I just put a cup of water in the microwave to heat for tea.  It is still cold. Uh oh.

How do you know whether to fix or replace something? Tell us your story in the comment section of this blog!

Kristi

 

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OMG GMO

March 1st, 2014

cooperkristi2_final (1)Oh My Goodness! I am amazed at the flurry of GMO conversation in social and news media. If you are blissfully unaware of what I am talking about, GMO stands for Genetically Modified Organisms. GMO, my definition, is the code word for everything that is bad in the food chain right now.

I read almost everything I see about GMO’s and am acutely aware of my emotionally reactions. Sometimes I am hopeful for new findings, disgusted with the amount of energy it takes to discern accurate information, terrified by extreme words and behaviors.  Sometimes I develop new fears of my food.  I don’t want to be afraid of my food. I don’t want to be afraid of my social media ‘friends’. I don’t want to be afraid of asking questions about GMO for fear someone will ‘peg’ me in one ‘camp’ or the other. Food is critical to our survival so anything that seems threatens the safety, quality or supply triggers strong emotion in people.

When we decided to put Food and Genetic Engineering on the docket for the Eco Family Virtual Conference, I was optimistic that we could find some credible information and have a calm conversation about it.  I listened to geneticists, biology professors, interviewed food scientists, organic farmers and researchers. I read reams of scientific studies that were over my head scholastically.  I scoured the web for opinions and thoughtful dissertations.  I cut out every newspaper and magazine article I ran across. I asked my university colleagues for information.  I submitted Ask an Expert questions through www.eXtension.org . I visited a corporate research farm and talked with the seed scientist. I watched GMO OMG movie. I ate meals with folks in industrial agriculture and in organic agriculture.  I listened to public health experts and alternative medicine practitioners.  And I tried to listen to my own head and heart.

I discovered that this is a complex issue. There are real issues with environmental factors, human factors and the economic factors of genetic engineering and food.  These three domains or factors are the foundation of sustainability.  Sustainable communities, food systems, economic systems, and social systems are interdependent.  The GMO discussion is more than decision making, it is discernment. Discernment is considering the sustainability factors of environmental health, human health and economic health.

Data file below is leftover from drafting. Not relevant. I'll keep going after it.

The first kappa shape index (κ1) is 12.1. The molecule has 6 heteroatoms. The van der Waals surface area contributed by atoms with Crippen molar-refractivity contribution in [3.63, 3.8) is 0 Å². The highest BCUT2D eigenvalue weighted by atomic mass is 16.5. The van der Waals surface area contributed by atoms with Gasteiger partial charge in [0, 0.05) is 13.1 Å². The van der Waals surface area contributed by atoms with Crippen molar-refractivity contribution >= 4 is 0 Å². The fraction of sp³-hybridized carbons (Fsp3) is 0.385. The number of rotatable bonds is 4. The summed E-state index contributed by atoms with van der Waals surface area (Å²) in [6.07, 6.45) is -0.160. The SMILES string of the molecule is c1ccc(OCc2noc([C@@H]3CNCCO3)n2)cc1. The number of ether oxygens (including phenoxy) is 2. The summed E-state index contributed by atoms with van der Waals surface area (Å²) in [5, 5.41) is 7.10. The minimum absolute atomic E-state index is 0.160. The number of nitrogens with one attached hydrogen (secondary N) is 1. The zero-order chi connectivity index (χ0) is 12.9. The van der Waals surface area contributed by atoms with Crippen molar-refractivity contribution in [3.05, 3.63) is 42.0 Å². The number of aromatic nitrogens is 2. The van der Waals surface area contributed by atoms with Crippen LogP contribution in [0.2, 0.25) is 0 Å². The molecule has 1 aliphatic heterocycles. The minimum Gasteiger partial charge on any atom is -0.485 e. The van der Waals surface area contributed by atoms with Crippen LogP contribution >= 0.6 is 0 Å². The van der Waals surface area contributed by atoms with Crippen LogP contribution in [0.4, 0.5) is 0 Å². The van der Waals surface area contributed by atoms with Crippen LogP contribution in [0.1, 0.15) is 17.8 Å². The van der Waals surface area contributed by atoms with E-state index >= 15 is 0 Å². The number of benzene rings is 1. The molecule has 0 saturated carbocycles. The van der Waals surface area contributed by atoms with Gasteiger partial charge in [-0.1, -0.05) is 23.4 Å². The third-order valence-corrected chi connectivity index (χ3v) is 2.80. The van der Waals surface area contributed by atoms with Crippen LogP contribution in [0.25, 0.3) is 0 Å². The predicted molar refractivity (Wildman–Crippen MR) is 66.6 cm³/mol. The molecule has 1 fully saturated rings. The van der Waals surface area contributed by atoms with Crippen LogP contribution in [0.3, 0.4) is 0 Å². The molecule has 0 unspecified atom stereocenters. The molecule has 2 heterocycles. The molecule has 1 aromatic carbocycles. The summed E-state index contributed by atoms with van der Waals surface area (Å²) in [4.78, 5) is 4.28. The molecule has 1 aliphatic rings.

If this were a pregnancy, I would say we are having contractions. Painful contractions. And although I am not sure the science nor discussion of it has developed ‘full term’ I think it is getting close. I know I am ready to talk about finding common grounds and values.  I am ready for my social media feed to stop the flow of denial, blame and shame. I am ready to have some real conversations with real people about the concerns we have, what we really know, and don’t know about genetic engineering and our food. I am ready to not be afraid of my food.

Sign up for the Eco Family Virtual Conference Food & Genetic Engineering module.  View the resources we have gathered so you can learn what I have learned. Then join us for the online conversation on Thursday, March 6, 6:30-8:00 pm.

Kristi

 

 

 

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N-R-G Savings

December 31st, 2013

ceee_energy_leftnavA few years ago we had the utility company come out and do an energy audit of our home.  We came away with lots of great suggestions for improving the efficiency of our home.  After adding more attic insulation, caulking electrical outlets and switch plates, installing efficient appliances and changing out all the lighting to high efficiency bulbs, we are still saving money everyday!  We also replaced the windows to improve the ‘envelope’ of our 1979 home.  No more drafty window sills!

In just 3 days (January 2) we will have our first 2014 Eco Family Virtual conference online gathering! Families have been looking at the resources and taking action to conserve energy in their home.  You can too! Join us for 6 months of great sustainable living topics!